Outrage Sparked Over Video Of Teen Allegedly Being Punched Unconscious By NYPD Cop

A new video shows yet another alleged incident of excessive force by the New York City police department.

The video, obtained by The Brooklyn Paper and posted to YouTube on Oct. 8, shows a police officer apparently punching Marcel Hamer, 17, so hard that the boy is knocked unconscious. According to Hamer’s lawyers, he was walking home from school on June 4 through Brooklyn's Clinton Hill neighborhood when a plainclothes officer jumped out of his car and accused Hamer of smoking marijuana.

The footage begins with Hamer lying on his back in the gutter while his friends look on. “Mister, it was just a cigarette, sir,” a voice can be heard pleading with the officer, who’s holding onto Hamer's arm and ordering him to turn onto his stomach.

“Do you wanna get f****d up?” the officer shouts.

As the person filming the incident moves around a tree, the officer appears to strike Hamer. A thud can be heard, and the bystanders react to the noise while Hamer clutches his face.

“Yea, get it on film,” the officer responds.

Hamer goes limp as the officer orders him to turn around.

“You knocked him out!” one of the bystanders yells.

WARNING: Footage may be disturbing.

Brooklyn Paper reports that Hamer was later charged with a misdemeanor count of disorderly conduct. He was not charged for possession of marijuana. Hamer’s mother told the paper that her son now suffers from dizziness, memory loss and headaches.

The New York Police Department said the incident is under investigation by the Internal Affairs department.

On Tuesday, DNAinfo released another video of an officer apparently striking a black teen in New York. That video showed an officer hitting Kahreem Tribble, 16, in the face with a gun after a brief chase through Brooklyn's Bedford-Stuyvesant neighborhood on Aug. 29.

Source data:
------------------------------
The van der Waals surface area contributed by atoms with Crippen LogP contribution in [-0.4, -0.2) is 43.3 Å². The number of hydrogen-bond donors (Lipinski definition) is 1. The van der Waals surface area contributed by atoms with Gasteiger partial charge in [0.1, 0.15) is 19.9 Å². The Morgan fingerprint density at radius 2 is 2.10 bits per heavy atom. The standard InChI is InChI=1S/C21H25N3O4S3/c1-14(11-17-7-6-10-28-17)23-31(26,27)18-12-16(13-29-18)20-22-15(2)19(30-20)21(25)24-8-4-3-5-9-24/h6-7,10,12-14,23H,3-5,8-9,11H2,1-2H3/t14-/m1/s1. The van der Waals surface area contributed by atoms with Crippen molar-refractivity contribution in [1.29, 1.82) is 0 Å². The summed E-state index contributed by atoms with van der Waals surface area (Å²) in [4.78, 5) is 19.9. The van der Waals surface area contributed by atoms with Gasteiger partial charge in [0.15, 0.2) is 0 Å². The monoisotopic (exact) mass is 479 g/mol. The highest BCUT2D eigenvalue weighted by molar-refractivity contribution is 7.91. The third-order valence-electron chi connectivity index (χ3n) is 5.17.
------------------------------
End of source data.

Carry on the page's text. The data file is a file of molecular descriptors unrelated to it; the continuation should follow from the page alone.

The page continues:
In September, two videos were released showing instances of alleged police brutality in Sunset Park, Brooklyn. One video showed police slamming a visibly pregnant woman to the ground.

And in July, yet another video showed NYPD officer Daniel Pantaleo putting 47-year-old Eric Garner into a chokehold -- a move the NYPD forbids its officers from using -- during an arrest for selling untaxed cigarettes. Garner later died from the altercation, the medical examiner’s office confirmed.

Police reform advocacy groups expressed outrage Wednesday over the footage of the altercation involving Hamer.

"It’s clear from the volume of video footage of police brutality over the past several weeks and the experiences of New Yorkers that police brutality and use of excessive force are systemic problems in our city,” Joo-Hyun Kang, of Communities United for Police Reform, told The Huffington Post in a statement. “This isn’t just a few bad apples, but is a crisis stemming from the lack of accountability for police wrongdoing and discriminatory, overaggressive policing directed at communities of color."

Loyda Colon, co-director of local police watchdog group Justice Committee, told HuffPost in a statement that the footage "is yet another example of a disturbing trend of police brutality perpetrated by the NYPD, often in the context of Broken Windows policing efforts."

"Broken Windows" refers to a policing strategy championed by NYPD Commissioner William Bratton which aggressively targets low-level offenses as a means of deterring more serious crimes. Critics charge that the strategy is ineffective and unfairly targets minorities.

Josmar Trujillo, of the group New Yorkers Against Bratton, is one of those critics.

"Bratton's Broken Windows theory, illustrated by the nature of the interaction with this Brooklyn teen, for marijuana, and also Eric Garner, for loosie cigarettes, continues to put communities at the mercy of aggressive cops," he told HuffPost. "Bratton and his policies need to go."

Trujillo also applauded Hamer's friend for filming the arrest.

"New Yorkers who document police abuse, from Staten Island to Sunset Park, are doing more to hold the NYPD accountable than any of our elected officials or police leaders," Trujillo said.